Leaf peeping is an informal term in the United States and Canada for the activity in which people travel to view and photograph the fall foliage in areas where leaves change colors in autumn, particularly in northern New England, Appalachia, and the upper Midwest, as well as the provinces of Ontario and Quebec. An organized excursion for leaf peeping is known as a foliage tour or color tour.
A similar custom in Japan is called momijigari (紅葉狩).
The term "leaf peeper" is used both with appreciation from businesses that benefit from the millions that pour into the higher elevations of the West, upper Midwest, and northern New England in fall, and with disdain from those who have to use the roads that get over-crowded due to leaf peepers. Hobbyists who get together for leaf peeping may refer to their gatherings as leaf peepshows.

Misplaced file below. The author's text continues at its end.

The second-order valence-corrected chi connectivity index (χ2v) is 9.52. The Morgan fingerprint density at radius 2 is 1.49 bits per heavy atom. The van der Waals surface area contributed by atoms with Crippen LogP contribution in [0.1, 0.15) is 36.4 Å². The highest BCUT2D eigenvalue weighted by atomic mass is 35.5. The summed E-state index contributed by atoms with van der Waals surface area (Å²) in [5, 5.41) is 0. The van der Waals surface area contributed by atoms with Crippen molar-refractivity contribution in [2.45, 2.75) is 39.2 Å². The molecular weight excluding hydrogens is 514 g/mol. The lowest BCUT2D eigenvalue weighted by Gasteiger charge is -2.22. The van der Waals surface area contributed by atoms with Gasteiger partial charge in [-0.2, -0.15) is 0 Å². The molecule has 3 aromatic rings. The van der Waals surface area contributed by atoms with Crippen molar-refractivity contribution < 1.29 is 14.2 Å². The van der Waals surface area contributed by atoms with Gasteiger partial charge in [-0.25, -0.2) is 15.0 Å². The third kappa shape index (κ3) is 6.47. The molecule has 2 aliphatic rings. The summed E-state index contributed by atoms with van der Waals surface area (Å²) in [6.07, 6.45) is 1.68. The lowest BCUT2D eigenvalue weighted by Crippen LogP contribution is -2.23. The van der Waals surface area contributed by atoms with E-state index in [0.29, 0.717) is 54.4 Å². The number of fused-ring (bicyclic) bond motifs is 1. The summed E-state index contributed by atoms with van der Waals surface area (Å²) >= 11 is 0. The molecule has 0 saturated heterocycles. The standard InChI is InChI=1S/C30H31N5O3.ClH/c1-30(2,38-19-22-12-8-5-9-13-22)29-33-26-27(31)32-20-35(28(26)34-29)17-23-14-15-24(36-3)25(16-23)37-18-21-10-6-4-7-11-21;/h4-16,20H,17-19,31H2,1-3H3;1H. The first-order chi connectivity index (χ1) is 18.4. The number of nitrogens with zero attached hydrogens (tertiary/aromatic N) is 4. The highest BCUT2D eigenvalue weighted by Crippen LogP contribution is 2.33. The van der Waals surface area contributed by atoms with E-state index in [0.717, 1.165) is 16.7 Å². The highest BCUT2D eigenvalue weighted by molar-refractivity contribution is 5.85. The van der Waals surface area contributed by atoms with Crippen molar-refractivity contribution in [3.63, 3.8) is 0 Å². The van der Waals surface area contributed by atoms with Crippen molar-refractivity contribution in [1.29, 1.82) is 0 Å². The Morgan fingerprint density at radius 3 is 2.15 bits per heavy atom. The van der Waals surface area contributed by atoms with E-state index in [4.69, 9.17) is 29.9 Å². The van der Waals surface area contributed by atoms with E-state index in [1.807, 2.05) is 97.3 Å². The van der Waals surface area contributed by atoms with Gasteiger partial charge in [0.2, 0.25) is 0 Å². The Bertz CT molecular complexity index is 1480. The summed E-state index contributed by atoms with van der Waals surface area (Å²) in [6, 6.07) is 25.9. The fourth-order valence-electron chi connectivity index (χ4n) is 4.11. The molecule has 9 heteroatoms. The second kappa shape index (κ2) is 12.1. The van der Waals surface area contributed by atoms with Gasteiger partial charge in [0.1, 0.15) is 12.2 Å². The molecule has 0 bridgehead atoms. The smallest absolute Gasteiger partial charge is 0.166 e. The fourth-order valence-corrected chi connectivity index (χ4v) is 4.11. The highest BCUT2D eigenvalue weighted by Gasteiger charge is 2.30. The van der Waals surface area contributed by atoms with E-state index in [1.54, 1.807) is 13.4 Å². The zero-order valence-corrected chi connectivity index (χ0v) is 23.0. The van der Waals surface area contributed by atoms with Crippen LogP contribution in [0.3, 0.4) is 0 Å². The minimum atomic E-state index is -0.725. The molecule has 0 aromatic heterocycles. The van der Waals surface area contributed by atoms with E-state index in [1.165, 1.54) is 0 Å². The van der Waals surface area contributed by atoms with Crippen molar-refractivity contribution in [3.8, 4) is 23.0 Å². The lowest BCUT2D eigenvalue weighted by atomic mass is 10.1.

The term "leaf peeping" has been used in numerous television shows, including "And It's Surely to Their Credit," an episode of The West Wing, and "Live Free or Die," an episode of The Sopranos.
Momijigari (紅葉狩), from the Japanese momiji (紅葉), "red leaves" or "maple tree" and kari (狩り), "hunting", is the Japanese tradition of going to visit scenic areas where leaves have turned red in the autumn. It is also called kōyō (紅葉). Kōyō is another pronunciation of the characters for "momiji" which means "fall colors" or "leaves changing colors". It is also called kanpūkai (観楓会) in Hokkaidō, which means "getting together to view the leaves".